Cooking for Sukkot: Part 1

It’s holiday season in Jewish land! Which means a TON of feasting. And a ton of cooking.

This time of year has been scary for me the past few years, because I have to figure out how to cram multiple feasts into my lifestyle, keeping in mind my three times a week rule and the everything homemade rule.

First of all, I need to give a shoutout to my mom and sister who made Rosh Hashana so much easier than it would have been. They slaved for a while to make sure I could eat well.

And now, it’s up to me to finish off the season with Sukkot. Luckily, I’m not cooking ALL six meals (Wed dinner – Sat lunch, not including breakfasts). Just 3 large ones, contributing one dish to a potluck, and having small meals that are just for me. Still, this kind of task can be daunting. For anyone, but especially when it comes to specific dietary needs.

But I am proof that it’s doable!

Here’s night one of cooking — recipes are either stolen or from my gut, or a combo. My apologies for the low quality pictures. Just go back in time to when Blackberries were the bomb diggity, and you’ll be like, WOAH, your phone took that picture???

Also, these are for two separate meals. More sides for each of these meals to come…

Herbed Chicken

Herbed chicken:

chicken , canola oil, garlic, oregano, thyme, black pepper. Cook at 400 until the juices run dry, anywhere from 30-45 minutes

Butternut Squash Kugel

Butternut Squash Pie/Kugel

http://www.joyofkosher.com/recipe/butternut-squash-souffl/

In the above recipe, I use frozen butternut squash cubes that I stick in the food processor. It’s also AMAZING with oat flour, but use 3/4 cups instead. This is my first time making it with maple syrup and cinnamon. Substituted ginger for nutmeg.

Eggplant Parmesan

Eggplant Parmesan

Sauce: tomato puree, garlic, oregano, thyme, parsley, cayenne pepper, salt, pepper

Cook in layers: sauce, small pieces of eggplant, pizza cheese, sauce, eggplant, pizza cheese, sauce, eggplant, cheddar cheese, sauce, parmesan cheese. Cook at 400 for 30 min covered, then 10 uncovered.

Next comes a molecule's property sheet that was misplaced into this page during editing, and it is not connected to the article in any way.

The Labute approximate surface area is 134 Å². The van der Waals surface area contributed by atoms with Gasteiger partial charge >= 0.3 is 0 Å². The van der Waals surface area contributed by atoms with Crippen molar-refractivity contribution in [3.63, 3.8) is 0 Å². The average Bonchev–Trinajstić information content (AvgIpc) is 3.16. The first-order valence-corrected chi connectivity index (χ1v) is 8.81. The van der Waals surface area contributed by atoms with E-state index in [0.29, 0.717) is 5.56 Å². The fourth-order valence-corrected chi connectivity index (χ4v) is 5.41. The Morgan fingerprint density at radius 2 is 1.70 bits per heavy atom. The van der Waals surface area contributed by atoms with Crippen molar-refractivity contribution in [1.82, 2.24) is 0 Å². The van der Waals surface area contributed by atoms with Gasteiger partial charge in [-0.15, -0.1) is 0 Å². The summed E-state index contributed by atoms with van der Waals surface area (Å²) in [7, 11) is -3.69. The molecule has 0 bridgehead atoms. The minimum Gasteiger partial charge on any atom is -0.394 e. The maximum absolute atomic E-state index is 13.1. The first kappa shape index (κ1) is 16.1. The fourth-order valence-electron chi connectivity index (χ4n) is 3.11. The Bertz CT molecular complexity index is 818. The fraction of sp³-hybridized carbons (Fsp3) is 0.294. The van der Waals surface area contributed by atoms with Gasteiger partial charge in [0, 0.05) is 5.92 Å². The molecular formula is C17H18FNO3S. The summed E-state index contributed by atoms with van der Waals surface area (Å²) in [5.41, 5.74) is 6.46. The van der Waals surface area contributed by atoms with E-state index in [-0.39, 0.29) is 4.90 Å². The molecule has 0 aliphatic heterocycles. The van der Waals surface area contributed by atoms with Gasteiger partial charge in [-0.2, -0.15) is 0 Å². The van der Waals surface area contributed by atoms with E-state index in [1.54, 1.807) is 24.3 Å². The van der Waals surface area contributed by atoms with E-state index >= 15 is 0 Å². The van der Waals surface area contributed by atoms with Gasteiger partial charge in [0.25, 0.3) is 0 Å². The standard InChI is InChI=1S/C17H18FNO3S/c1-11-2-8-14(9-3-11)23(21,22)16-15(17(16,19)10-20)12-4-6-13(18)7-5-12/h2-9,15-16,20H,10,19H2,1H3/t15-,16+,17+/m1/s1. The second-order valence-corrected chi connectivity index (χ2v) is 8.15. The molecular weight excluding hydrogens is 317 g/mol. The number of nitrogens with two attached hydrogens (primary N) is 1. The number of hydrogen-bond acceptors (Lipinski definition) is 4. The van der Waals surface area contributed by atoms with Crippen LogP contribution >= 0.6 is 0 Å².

Gnocchi in maple butter sauce

 

Gnocchi in maple butter sauce

Gnocchi: http://allrecipes.com/recipe/gnocchi-i/ (make sure to follow this recipe. I recently tried to make this while I was exhausted, and wound up reading the instructions wrong and mixing the flour without the sweet potato. And then I had this whole to-do where I burned my fingers. And then the gnocchis wouldn’t stick. I wound up with what I call inside out ravioli casserole. It was DELECTABLE. But ugly. Not that these gnocchi are gorgeous, but they are at least a shape.

Sauce: http://www.foodnetwork.com/recipes/giada-de-laurentiis/sweet-potato-gnocchi-with-maple-cinnamon-sage-brown-butter-recipe/index.html – I substituted parsley and garlic for cinnamon, pepper, and sage. We’ll see how it goes!

Tons more to cook before Wednesday. But I’m happy and proud. I can eat really interesting, fun dishes. No need to be bland just because there are foods I can’t eat!

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2 responses

  1. Sounds exhausting but fun! Just reading your recipes- the chicken- I’m guessing it should be ’till the juices run CLEAR’, not dry- cause, um, if you cooked it until there was no juice left, it wouldn’t be very good. ;-). Also, eggplant Parmesan- you have to cook the eggplant slices first, right? Otherwise it would be very watery, and the eggplant wouldn’t be done. The butternut squash pie sounds like a good substitute for pumpkin pie. Is it traditional to do it without a crust? Looks very good- and easy to make gluten free that way.

    • You’re right, I did mean clear. Wow, exhaustion!

      I actually don’t precook the eggplant. I have in the past, but I don’t actually notice a difference in taste, and this way it takes less time/fewer dishes. Since the eggplant is doused in sauce and cooked covered, it actually cooks just fine in the parmesan state. Doesn’t get too watery and definitely gets cooked.
      The squash is traditional without a crust, though, I’m sure it would be fine with one. Just substitute the white flour with a gf one — I like oat flour, though I know to get it certified gf is really expensive — and you’re good to go!

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